Another phrase is associated with the  huge solidarity that the Belarusian protest created between people, who realized how many like-minded, beautiful people are there in our society. We started gathering in communities to support those who were released from detention centers. Many of these were released straight to hospital and required psychological support. So Belarusians who provide many services organized in groups to help those who suffered during the protest. This includes health services but also other things like car maintenance and so on, everyone is helping. 

Now we are showing solidarity in our own yards, so this is when people started to get to know their local communities and districts. People gathered to have tea, share their homemade dishes, and sing songs. One of these yards was well-known for solidarity and protests. In the yard, they had white and red stripes hanging as a decoration. One night, police in civilian clothes came to cut them, which is ridiculous and illogical.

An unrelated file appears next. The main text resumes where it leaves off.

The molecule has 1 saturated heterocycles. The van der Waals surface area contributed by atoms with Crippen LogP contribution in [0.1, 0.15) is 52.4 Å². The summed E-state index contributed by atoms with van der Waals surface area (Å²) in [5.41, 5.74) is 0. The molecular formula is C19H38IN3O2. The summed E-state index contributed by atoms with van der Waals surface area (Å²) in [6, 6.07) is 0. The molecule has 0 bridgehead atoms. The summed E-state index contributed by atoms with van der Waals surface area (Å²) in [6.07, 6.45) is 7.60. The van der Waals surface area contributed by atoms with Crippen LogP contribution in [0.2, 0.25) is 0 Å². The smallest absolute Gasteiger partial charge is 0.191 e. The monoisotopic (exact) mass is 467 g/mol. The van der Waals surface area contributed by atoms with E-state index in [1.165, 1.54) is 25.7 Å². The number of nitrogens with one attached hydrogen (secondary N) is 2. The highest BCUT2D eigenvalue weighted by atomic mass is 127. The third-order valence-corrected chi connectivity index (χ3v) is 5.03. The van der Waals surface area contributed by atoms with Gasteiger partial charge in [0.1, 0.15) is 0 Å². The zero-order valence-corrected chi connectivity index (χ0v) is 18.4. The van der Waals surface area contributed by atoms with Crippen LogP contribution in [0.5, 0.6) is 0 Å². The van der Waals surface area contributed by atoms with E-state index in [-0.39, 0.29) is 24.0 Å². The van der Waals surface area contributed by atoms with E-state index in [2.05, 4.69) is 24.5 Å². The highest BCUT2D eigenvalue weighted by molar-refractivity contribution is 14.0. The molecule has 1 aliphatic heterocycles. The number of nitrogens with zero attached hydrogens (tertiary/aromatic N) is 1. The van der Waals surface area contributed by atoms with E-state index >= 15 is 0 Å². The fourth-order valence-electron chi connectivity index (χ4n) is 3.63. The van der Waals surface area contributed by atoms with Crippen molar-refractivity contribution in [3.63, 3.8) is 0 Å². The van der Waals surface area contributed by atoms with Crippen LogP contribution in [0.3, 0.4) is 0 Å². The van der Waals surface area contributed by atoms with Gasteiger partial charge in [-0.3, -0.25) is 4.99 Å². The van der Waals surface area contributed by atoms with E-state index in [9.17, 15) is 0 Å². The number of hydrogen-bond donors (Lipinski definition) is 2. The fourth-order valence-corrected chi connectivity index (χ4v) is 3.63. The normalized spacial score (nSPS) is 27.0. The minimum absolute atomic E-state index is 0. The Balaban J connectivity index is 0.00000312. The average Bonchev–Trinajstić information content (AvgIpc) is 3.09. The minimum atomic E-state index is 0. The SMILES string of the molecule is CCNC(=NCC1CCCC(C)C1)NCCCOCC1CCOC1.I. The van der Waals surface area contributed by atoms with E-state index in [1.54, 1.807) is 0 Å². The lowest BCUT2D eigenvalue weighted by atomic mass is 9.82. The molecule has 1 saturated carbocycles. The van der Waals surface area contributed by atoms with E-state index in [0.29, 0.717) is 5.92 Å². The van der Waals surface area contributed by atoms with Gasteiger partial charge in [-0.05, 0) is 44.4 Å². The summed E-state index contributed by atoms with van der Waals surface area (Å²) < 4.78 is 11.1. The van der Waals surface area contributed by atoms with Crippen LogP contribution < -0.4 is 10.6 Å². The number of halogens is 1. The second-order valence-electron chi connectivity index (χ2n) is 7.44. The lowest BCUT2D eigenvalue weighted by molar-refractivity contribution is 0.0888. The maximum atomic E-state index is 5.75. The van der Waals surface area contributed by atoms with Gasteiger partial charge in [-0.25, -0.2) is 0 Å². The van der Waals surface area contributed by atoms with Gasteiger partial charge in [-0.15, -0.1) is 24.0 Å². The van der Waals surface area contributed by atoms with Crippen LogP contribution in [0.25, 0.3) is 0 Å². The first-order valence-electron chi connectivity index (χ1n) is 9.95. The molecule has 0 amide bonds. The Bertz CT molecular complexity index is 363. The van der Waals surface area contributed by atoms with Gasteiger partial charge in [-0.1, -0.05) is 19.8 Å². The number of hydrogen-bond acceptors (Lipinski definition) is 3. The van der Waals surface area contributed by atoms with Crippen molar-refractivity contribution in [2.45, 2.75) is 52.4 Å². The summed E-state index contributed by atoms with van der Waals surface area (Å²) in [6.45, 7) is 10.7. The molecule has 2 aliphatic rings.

One active resident of the yard decided to go down and ask them what was going on – well, of course he knew who they were and what they were doing but he wanted to protect the yard and the symbols of hope and freedom.  He wrote in the yard chat: “I’m going out.” The police beat him into a coma and he passed away on the following day. 

This phrase “I’m going out” became a slogan and a name of one of the marches in Belarus emphasizing the responsibility and deep bravery of each risking their life for freedom. Now in Russia the phrase has become a meaningful slogan too . I can’t say Russians were supporting the Belarusian protests too much in the beginning, but now they hold Belarusian white-red-white flag and chant “Long live Belarus” during their protests. . 

As a spillover effect in Belarus there may be political consequences. Putin is propping up Lukashenko, a bit less nowadays, but he still gives him some support and considers him the legitimate president. Now Putin is busy with his own protest and internal problems, so maybe now there’s a chance that he will be less involved in the Belarusian affairs.